In the thirty-fourth year of the reign of Artaxerxes, the oppressive system of the Athenian policy armed the confederates against that state in the Peloponnesian war, which lasted twenty-seven years, ending in the overthrow of the Athenian dominion. The assistance of Artaxerxes was sought by both parties, but he wisely declined to assist either. The Athenians sent another embassy, but when they reached Ephesus they received news of the death of Artaxerxes.

"Put not your trust in princes,

Nor in the son of man, in whom there is no help.
His breath goeth forth, he returneth to his earth;
In that very day his thoughts perish."-Psa. cxlvi. 3, 4.

By Persian writers, Artaxerxes was surnamed Bahaman, signifying "kind," or "beneficent." According to Thucydides, his favourite maxim was, that "the gates of a king should never be shut." He carried this noble maxim into practice with Themistocles, who had done so much mischief to Persia, and for whose head he had offered a reward of 200 talents, (nearly 40,000l.,) on his accession to the throne. When banished from Greece and every part of Europe by the inveterate persecution of his countrymen, he threw himself upon the mercy of Artaxerxes, who, as we have seen in the history of the polity of Persia, made a princely provision for him. Themistocles used to say to his children, in reference to this treatment, “We should have been undone if we had not been undone;" and the strongest inducement afterwards held out by any Persian to a Greek was, that "he should live with him, as Themistocles did with Artaxerxes."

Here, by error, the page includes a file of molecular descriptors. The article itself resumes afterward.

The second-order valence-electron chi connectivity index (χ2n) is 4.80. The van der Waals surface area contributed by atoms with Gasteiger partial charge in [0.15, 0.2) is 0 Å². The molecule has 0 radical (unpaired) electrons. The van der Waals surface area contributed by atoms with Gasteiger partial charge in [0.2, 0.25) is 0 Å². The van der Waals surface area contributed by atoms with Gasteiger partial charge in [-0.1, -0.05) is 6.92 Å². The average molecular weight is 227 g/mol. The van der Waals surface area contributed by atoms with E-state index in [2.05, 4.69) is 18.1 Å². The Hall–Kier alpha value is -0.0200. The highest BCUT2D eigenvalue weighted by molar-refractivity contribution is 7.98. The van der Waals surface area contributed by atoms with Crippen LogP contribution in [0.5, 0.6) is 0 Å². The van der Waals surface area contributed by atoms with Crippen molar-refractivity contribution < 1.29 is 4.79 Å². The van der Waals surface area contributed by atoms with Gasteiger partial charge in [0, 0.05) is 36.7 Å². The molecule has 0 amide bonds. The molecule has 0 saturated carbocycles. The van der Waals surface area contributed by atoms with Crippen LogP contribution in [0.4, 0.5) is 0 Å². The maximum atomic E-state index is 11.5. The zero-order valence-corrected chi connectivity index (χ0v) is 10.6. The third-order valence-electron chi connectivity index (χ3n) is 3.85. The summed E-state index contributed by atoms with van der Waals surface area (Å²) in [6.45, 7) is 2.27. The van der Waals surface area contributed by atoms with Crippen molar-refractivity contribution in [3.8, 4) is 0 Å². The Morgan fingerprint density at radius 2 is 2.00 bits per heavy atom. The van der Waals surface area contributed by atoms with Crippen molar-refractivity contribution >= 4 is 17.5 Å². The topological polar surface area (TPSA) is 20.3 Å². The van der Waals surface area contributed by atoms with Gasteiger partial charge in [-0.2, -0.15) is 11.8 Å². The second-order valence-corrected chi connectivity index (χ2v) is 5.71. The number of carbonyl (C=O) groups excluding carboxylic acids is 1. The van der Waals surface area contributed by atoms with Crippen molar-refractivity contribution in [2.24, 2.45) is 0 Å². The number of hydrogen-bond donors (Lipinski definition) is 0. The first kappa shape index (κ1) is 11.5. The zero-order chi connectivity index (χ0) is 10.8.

The chief praise due to Artaxerxes is the regard he had for the temple of Jehovah, as displayed in these verses: "And I, even I Artaxerxes the king, do make a decree to all the treasurers which are beyond the river, that whatsoever Ezra the priest, the scribe of the law of the God of heaven, shall require of you, it be done speedily, unto an hundred talents of silver, and to an hundred measures of wheat, and to an hundred baths of wine, and to an hundred baths of oil, and salt without prescribing how much. Whatsoever is commanded by the God of heaven, let it be diligently done for the house of the God of heaven for why should there be wrath against the realm of the king and his sons? Also we certify you, that touching any of the priests and Levites, singers, porters, Nethinims, or ministers of this house of God, it shall not be lawful to impose toll, tribute, or custom, upon them. And thou, Ezra, after the wisdom of thy God, that is in thine hand, set magistrates and judges, which may judge all the people that are beyond the river, all such as know the laws of thy God; and teach ye them that know them not. And whosoever will not do the law of thy God, and the law of the king, let judgment be

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pleasures and amusements, to engross the whole authority to himself. Under the name and protection of queen Parysatis, indeed, to whose will and pleasure he was devoted, he disposed of all the affairs of the empire. The name only of king was wanting, and, to obtain this, he formed a design to rid himself of Darius, and ascend the throne. The plot, however, was discovered, and he was seized and delivered up to Parysatis, by whom he was put to a cruel and ignominious death.

By this it will be perceived, that eunuchs had at this date acquired considerable power in the court of Persia: at a later period they governed absolutely in it, to the great danger of the princes. Some idea may be formed of their character by the picture which Dioclesian, after he had resigned the empire, and reduced himself to a private station of life, drew of the freedmen who had gained a like ascendancy over the